Health officials to monitor 300 exposed to measles in Colorado Springs


This thin-section transmission electron micrograph (TEM) revealed the ultrastructural appearance of a single virus particle, or virion, of measles virus. (Photo: CDC)

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COLORADO SPRINGS, Colo. -- Nearly 300 people were exposed to measles after a Colorado woman contracted the illness at Disneyland’s California Adventure.  The Colorado patient is one of 26 confirmed cases stemming from the outbreak.

Measles is one of the most contagious diseases known, which is why the El Paso County Public Health Department will be monitoring anyone who came in contact with this patient through January 24.

It’s spread through respiratory droplets; you can catch it even just being in a room where a person with measles has been.

“It's a serious disease and we don't want to return to the pre-vaccine era,” said Dr. Bill Letson, the Medical Director for El Paso County Public Health. He said about 90 percent of the people exposed in Colorado Springs are already immune, most having already had the vaccine. "By the time the patient arrived at the hospital, she was infectious, but not as highly infectious as she had been earlier."

Measles is highly contagious and can even be contagious before symptoms begin. Dr. Letson said it starts with cold-like symptoms including a progressively rising fever, a cough and runny nose and conjunctivitis, or red eyes. About two to four days later, a rash forms, typically on the face. “They're small pinpoint bumps, about 1mm flat, red spots and they progress downward,” he said.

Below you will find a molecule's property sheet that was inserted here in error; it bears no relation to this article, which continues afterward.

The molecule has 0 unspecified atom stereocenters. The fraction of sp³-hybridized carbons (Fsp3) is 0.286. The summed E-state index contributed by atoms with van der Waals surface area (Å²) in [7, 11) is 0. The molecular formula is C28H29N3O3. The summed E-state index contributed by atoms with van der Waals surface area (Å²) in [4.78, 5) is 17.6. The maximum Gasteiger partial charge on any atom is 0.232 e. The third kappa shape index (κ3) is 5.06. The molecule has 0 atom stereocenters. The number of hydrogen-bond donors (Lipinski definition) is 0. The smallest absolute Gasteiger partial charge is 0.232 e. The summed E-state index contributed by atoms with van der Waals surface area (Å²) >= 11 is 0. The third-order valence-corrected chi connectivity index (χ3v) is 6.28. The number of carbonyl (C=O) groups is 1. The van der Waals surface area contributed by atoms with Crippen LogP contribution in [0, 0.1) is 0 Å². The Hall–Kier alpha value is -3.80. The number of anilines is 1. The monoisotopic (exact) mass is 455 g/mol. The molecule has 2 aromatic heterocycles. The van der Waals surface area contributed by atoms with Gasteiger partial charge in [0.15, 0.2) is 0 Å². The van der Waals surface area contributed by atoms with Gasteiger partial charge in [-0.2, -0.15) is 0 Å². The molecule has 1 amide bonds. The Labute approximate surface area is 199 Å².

Dr. Letson said the best prevention is getting vaccinated. “The outbreaks generally occur, in majority, in people who are unimmunized.” He added, “It’s really one of the best vaccines we have." In fact, he said it’s about 99.5 percent effective. However, both doses are crucial; the first one around 12 months of age, the second, between four and five years old.

The patient in Colorado Springs may have already had the vaccine; however, she also may have received it between 1963 and 1967 before a live form of the vaccine was available. As far as getting another dose if you did receive a vaccine during that time frame, Dr. Letson said it wouldn’t be worth recommending because measles have largely been eliminated in the Western Hemisphere and that form of the vaccine still works reasonably well.

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